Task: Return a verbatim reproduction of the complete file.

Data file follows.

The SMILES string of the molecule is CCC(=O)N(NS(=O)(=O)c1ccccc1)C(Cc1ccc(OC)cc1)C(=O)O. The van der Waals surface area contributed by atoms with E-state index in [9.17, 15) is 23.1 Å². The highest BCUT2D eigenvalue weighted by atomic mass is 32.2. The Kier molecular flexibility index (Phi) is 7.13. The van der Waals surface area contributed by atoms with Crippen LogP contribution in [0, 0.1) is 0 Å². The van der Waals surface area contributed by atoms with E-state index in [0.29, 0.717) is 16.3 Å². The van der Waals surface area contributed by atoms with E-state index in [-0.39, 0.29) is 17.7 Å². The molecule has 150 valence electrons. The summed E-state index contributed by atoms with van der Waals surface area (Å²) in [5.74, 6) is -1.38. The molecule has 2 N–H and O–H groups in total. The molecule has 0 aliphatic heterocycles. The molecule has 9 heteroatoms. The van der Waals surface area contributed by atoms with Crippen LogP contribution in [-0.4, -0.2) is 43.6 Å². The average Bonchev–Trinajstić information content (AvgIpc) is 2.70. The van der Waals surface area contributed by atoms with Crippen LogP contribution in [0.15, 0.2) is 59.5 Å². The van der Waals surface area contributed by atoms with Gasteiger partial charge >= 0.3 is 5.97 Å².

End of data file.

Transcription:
The SMILES string of the molecule is CCC(=O)N(NS(=O)(=O)c1ccccc1)C(Cc1ccc(OC)cc1)C(=O)O. The van der Waals surface area contributed by atoms with E-state index in [9.17, 15) is 23.1 Å². The highest BCUT2D eigenvalue weighted by atomic mass is 32.2. The Kier molecular flexibility index (Phi) is 7.13. The van der Waals surface area contributed by atoms with Crippen LogP contribution in [0, 0.1) is 0 Å². The van der Waals surface area contributed by atoms with E-state index in [0.29, 0.717) is 16.3 Å². The van der Waals surface area contributed by atoms with E-state index in [-0.39, 0.29) is 17.7 Å². The molecule has 150 valence electrons. The summed E-state index contributed by atoms with van der Waals surface area (Å²) in [5.74, 6) is -1.38. The molecule has 2 N–H and O–H groups in total. The molecule has 0 aliphatic heterocycles. The molecule has 9 heteroatoms. The van der Waals surface area contributed by atoms with Crippen LogP contribution in [-0.4, -0.2) is 43.6 Å². The average Bonchev–Trinajstić information content (AvgIpc) is 2.70. The van der Waals surface area contributed by atoms with Crippen LogP contribution in [0.15, 0.2) is 59.5 Å². The van der Waals surface area contributed by atoms with Gasteiger partial charge >= 0.3 is 5.97 Å².